Boost the taste, give it a kick, and, oh LOOK!, it's an easy, easy vegetable food recipe AND a bonus tofu food recipe

My one overriding theory with vegetarian food is this: For the almost vegetarian menu to work for us, everything I serve, everything, must be really, really tasty. Because even the healthiest foods won’t do us any good if we (and feel free to insert “the husband” here) won’t eat it.

And, side-by-side with tasty, we (insert “the husband” again, if you please) love spicy.

So I look for dishes that are flavorful. And dishes that are spicy. And, best of all, ingredients that deliver both. Which is how I found this line of Indian sauces.

Curry favor
Now, we love curry. We could probably eat it weekly and never get sick of it. In fact, when my husband’s birthday comes around, he always requests mulligatawny soup, which is a spicy, curry-based, Indian chicken soup. In fact, I think it is the only chicken dish left that I will cook. See what a person will do for love?

Here's the super helpful tip part
For me, powdered curry just does not give the flavor and kick that I want. I plan to explore this option more, but, for now anyway, I have a secret ingredient: A curry paste made by a company called Patak (Which, you should know, is owned by Hormel Foods. As in Spam. The food, not the email.)

Show me the money
We know it tastes good. But how good is it for you to eat? Let’s cut to the chase and have a look at that ingredient list:
canola oil, coriander, salt, cumin, water, concentrated tomato puree, turmeric, corn flour, chile pepper, tamarind, acetic acid, sugar, ground ginger, garlic powder, citric acid, spices, lactic acid

You know, there are really no problems here. Sure, it is oil-based (high in fat, which translates into high in calories; 160 for two tablespoons, the vast majority of which comes from the fat), but, according to the Mayo clinic, "Canola oil is very low in saturated fat and has a very high proportion of monounsaturated fat. So, it is a healthy choice when it comes to oils."

And that pinch of sugar is just too small to worry about.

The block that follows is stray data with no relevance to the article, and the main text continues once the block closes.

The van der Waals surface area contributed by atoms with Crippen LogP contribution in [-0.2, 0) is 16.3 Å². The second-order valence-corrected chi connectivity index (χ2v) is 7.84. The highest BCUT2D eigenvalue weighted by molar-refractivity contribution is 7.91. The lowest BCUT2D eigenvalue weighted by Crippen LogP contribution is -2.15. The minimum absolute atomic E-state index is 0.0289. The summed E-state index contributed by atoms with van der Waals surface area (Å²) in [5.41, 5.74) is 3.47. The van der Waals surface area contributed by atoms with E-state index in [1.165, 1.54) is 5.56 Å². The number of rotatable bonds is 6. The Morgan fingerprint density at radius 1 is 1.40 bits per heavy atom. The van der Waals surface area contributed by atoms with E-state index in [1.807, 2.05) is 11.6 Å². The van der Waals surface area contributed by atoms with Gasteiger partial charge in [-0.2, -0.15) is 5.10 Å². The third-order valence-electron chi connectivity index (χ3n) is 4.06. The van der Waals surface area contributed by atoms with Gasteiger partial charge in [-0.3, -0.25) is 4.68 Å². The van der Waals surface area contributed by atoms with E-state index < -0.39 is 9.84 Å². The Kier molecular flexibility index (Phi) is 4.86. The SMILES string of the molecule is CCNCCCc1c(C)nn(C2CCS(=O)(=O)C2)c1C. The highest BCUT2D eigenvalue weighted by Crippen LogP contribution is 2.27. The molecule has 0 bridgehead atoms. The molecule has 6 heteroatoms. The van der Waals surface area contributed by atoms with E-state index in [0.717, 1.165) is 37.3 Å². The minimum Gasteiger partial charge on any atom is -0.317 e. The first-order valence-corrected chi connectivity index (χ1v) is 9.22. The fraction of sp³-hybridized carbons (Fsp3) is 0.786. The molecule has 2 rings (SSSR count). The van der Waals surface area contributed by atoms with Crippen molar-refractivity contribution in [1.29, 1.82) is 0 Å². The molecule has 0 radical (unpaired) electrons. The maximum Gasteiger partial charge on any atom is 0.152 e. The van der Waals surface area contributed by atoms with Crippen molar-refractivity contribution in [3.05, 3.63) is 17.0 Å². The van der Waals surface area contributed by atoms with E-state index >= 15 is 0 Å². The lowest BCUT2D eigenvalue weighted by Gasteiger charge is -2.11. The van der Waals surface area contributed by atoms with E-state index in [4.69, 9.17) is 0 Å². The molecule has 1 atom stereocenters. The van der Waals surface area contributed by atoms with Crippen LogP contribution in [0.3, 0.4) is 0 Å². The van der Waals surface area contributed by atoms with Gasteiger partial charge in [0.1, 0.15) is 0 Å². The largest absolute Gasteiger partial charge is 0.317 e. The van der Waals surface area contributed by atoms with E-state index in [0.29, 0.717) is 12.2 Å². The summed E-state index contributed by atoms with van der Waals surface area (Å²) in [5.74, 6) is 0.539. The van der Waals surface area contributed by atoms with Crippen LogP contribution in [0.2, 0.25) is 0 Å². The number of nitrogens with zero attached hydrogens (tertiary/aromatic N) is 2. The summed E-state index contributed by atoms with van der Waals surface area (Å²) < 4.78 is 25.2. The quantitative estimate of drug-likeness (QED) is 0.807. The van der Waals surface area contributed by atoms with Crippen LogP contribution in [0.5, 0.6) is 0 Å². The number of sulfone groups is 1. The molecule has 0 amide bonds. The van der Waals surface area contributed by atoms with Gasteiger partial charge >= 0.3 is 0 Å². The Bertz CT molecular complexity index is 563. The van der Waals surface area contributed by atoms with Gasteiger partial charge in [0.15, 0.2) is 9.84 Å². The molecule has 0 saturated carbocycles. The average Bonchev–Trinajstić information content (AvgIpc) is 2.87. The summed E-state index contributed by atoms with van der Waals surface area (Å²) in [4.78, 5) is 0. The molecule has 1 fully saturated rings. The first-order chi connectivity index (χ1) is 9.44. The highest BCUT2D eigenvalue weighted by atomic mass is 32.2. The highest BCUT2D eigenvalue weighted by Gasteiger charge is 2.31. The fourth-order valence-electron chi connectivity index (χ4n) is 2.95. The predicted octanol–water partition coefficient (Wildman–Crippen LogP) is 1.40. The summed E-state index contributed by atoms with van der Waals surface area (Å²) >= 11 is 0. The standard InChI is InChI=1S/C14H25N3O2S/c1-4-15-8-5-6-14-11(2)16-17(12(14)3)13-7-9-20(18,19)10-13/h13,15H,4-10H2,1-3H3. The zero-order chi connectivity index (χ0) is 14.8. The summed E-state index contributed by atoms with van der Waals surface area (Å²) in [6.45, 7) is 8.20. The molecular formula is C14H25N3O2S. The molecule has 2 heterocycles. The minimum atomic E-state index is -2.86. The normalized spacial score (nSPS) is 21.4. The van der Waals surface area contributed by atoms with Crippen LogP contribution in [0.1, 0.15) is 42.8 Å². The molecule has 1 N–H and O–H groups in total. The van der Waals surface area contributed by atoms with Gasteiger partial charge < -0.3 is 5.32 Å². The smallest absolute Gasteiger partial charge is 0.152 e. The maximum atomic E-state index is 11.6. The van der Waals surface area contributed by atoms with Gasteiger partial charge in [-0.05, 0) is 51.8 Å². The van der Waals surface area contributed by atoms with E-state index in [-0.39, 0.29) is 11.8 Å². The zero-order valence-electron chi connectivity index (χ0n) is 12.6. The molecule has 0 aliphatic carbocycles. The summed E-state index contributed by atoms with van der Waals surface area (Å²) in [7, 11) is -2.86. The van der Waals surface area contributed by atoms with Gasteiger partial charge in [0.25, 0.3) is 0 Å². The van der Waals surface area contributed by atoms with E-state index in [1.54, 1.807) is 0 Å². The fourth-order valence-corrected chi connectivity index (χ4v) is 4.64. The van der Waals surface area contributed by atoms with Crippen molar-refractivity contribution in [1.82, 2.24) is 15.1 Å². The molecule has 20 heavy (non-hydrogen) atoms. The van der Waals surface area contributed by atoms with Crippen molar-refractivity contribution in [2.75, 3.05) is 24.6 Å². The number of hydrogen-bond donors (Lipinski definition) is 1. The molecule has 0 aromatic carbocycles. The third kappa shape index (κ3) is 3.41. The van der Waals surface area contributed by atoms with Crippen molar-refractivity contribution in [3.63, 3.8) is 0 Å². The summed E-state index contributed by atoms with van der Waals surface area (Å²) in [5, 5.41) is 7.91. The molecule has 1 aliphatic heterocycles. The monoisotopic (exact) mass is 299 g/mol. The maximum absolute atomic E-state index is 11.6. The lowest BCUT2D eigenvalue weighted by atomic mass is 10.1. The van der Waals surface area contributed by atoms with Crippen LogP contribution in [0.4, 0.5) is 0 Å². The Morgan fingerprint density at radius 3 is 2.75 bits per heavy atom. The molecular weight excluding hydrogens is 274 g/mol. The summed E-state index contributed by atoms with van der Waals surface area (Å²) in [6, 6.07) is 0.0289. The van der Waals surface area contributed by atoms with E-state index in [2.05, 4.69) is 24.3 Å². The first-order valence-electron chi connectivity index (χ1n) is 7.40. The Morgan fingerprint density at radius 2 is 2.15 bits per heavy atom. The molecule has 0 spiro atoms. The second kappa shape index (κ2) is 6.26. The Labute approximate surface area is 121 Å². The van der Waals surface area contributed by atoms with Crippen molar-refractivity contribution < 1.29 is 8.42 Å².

But what are we not seeing, here? Tons of processed ingredients. High fructose corn syrup. An ingredient list that is long enough to pass for a novella and jam-packed with enough polysyllabic words to line many a corporate pocket.

Not bad. So let's cut to a recipe that uses their curry paste. (And, do note, that while they ask for the mild version of their curry paste ... we scoff, I tell you! ... we use the extra hot. Use the version you prefer.)
Food recipe: Spicy Potatoes
1 pound potatoes
2 tablespoons vegetable oil
1 teaspoon mustard seeds
1 medium onion finely chopped
2 cloves garlic crushed
2 tablespoons PATAK'S® Mild Curry Paste
salt to taste

Peel potatoes and chop into small pieces. Boil in salted water until tender. In large skillet, heat oil. Add the mustard seeds. Once the seeds begin to pop, add the onion and garlic; sauté until golden brown. Stir in the mild curry paste. Reduce heat, cover and cook for 2-3 minutes. Add the potatoes. Cook an additional 5 minutes, adding additional water if potatoes begin to stick. Season to taste and serve.

Not too shabby. Not too shabby at all. But what else could we do with that curry paste?
Food recipe #2: Curried tofu
Well, we could introduce it to tofu! Here's what I did.

First, I drained the liquid from the tofu (sat it in a colander for about an hour). Then I sliced it into thick slices (about 3/4"). I brushed the curry paste thinly on both sides of the slices, placed them on a plate covered with a bit of plastic wrap, and let the tofu marinate for an hour.

When the tofu was done marinating, I made some Jasmine rice (it's white rice, which is very naughty, but it smells like Jasmine, which is heavenly) and sliced some rinsed scallions, thinly and at an angle (both the white part and halfway up the green part).

I popped the marinated tofu slices into my pan, sautéed them for at least 5 minutes per side at medium high until they were brown and crisp on the outside.

I mounded the rice on plates, arranged the tofu on the rice, and sprinkled the scallions on top (for a bit of crunch and color).

And, for fun, I served it with lassi (a good way to get yogurt into your diet and a reasonable way to slip some fruit in, too, if you try the mango version).

Surprisingly fast, easy, and healthy.

And more!

Now Patak's has all sorts of other sauces to experiment with, ranging from Vindaloo (nice and hot) to Tikki Masala (if you've eaten anything with a yellow sauce in an Indian restaurant, it was probably this. The turmeric gives it it's distinctive yellow color.) Experiment to your heart's desire.

The goal here
Eventually, I will learn how to make my own curries and not have to rely on packaged sauces. But, for now, these aren't bad. Not bad at all.